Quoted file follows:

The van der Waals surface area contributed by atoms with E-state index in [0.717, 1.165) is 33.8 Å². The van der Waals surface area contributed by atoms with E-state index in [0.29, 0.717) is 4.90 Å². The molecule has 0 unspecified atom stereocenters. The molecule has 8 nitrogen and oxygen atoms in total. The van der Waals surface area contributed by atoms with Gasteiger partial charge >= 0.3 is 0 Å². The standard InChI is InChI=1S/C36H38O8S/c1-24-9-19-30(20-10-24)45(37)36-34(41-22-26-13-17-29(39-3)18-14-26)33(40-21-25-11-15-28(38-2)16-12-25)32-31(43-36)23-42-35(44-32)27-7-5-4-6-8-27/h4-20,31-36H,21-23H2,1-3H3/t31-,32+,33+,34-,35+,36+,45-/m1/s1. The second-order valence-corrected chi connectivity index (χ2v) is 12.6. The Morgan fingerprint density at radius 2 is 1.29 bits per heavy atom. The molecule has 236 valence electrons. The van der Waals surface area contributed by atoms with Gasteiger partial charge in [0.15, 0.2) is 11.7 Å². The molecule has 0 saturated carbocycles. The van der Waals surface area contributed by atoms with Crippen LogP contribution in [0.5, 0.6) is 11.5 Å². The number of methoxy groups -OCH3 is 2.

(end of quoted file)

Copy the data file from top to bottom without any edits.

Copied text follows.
The van der Waals surface area contributed by atoms with E-state index in [0.717, 1.165) is 33.8 Å². The van der Waals surface area contributed by atoms with E-state index in [0.29, 0.717) is 4.90 Å². The molecule has 0 unspecified atom stereocenters. The molecule has 8 nitrogen and oxygen atoms in total. The van der Waals surface area contributed by atoms with Gasteiger partial charge >= 0.3 is 0 Å². The standard InChI is InChI=1S/C36H38O8S/c1-24-9-19-30(20-10-24)45(37)36-34(41-22-26-13-17-29(39-3)18-14-26)33(40-21-25-11-15-28(38-2)16-12-25)32-31(43-36)23-42-35(44-32)27-7-5-4-6-8-27/h4-20,31-36H,21-23H2,1-3H3/t31-,32+,33+,34-,35+,36+,45-/m1/s1. The second-order valence-corrected chi connectivity index (χ2v) is 12.6. The Morgan fingerprint density at radius 2 is 1.29 bits per heavy atom. The molecule has 236 valence electrons. The van der Waals surface area contributed by atoms with Gasteiger partial charge in [0.15, 0.2) is 11.7 Å². The molecule has 0 saturated carbocycles. The van der Waals surface area contributed by atoms with Crippen LogP contribution in [0.5, 0.6) is 11.5 Å². The number of methoxy groups -OCH3 is 2.